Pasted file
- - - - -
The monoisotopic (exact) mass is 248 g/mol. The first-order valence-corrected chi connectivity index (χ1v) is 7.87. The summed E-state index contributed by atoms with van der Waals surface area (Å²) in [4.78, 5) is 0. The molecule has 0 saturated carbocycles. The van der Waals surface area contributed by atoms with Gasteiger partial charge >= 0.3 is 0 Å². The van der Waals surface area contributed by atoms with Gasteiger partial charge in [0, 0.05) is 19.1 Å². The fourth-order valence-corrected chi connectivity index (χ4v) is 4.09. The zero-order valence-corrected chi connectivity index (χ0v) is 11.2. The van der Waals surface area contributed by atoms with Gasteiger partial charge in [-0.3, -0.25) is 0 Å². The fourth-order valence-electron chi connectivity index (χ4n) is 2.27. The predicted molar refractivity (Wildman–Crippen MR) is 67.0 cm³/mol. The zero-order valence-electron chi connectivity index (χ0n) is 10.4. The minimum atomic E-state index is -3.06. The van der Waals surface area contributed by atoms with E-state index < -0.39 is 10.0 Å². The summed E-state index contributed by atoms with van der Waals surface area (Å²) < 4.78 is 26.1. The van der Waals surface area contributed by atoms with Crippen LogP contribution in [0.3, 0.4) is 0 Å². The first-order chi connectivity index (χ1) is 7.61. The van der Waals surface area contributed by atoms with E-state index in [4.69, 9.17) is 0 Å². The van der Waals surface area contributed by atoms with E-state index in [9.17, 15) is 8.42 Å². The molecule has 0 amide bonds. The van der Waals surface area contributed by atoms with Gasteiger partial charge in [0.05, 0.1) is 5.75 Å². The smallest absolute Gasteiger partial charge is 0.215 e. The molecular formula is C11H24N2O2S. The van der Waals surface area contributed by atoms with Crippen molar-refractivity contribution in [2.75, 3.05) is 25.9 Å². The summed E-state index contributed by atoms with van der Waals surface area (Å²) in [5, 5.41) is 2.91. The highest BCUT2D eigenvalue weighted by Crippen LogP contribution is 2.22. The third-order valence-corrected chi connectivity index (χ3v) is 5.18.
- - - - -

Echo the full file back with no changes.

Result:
The monoisotopic (exact) mass is 248 g/mol. The first-order valence-corrected chi connectivity index (χ1v) is 7.87. The summed E-state index contributed by atoms with van der Waals surface area (Å²) in [4.78, 5) is 0. The molecule has 0 saturated carbocycles. The van der Waals surface area contributed by atoms with Gasteiger partial charge >= 0.3 is 0 Å². The van der Waals surface area contributed by atoms with Gasteiger partial charge in [0, 0.05) is 19.1 Å². The fourth-order valence-corrected chi connectivity index (χ4v) is 4.09. The zero-order valence-corrected chi connectivity index (χ0v) is 11.2. The van der Waals surface area contributed by atoms with Gasteiger partial charge in [-0.3, -0.25) is 0 Å². The fourth-order valence-electron chi connectivity index (χ4n) is 2.27. The predicted molar refractivity (Wildman–Crippen MR) is 67.0 cm³/mol. The zero-order valence-electron chi connectivity index (χ0n) is 10.4. The minimum atomic E-state index is -3.06. The van der Waals surface area contributed by atoms with E-state index < -0.39 is 10.0 Å². The summed E-state index contributed by atoms with van der Waals surface area (Å²) < 4.78 is 26.1. The van der Waals surface area contributed by atoms with Crippen LogP contribution in [0.3, 0.4) is 0 Å². The first-order chi connectivity index (χ1) is 7.61. The van der Waals surface area contributed by atoms with E-state index in [4.69, 9.17) is 0 Å². The van der Waals surface area contributed by atoms with E-state index in [9.17, 15) is 8.42 Å². The molecule has 0 amide bonds. The van der Waals surface area contributed by atoms with Gasteiger partial charge in [0.05, 0.1) is 5.75 Å². The smallest absolute Gasteiger partial charge is 0.215 e. The molecular formula is C11H24N2O2S. The van der Waals surface area contributed by atoms with Crippen molar-refractivity contribution in [2.75, 3.05) is 25.9 Å². The summed E-state index contributed by atoms with van der Waals surface area (Å²) in [5, 5.41) is 2.91. The highest BCUT2D eigenvalue weighted by Crippen LogP contribution is 2.22. The third-order valence-corrected chi connectivity index (χ3v) is 5.18.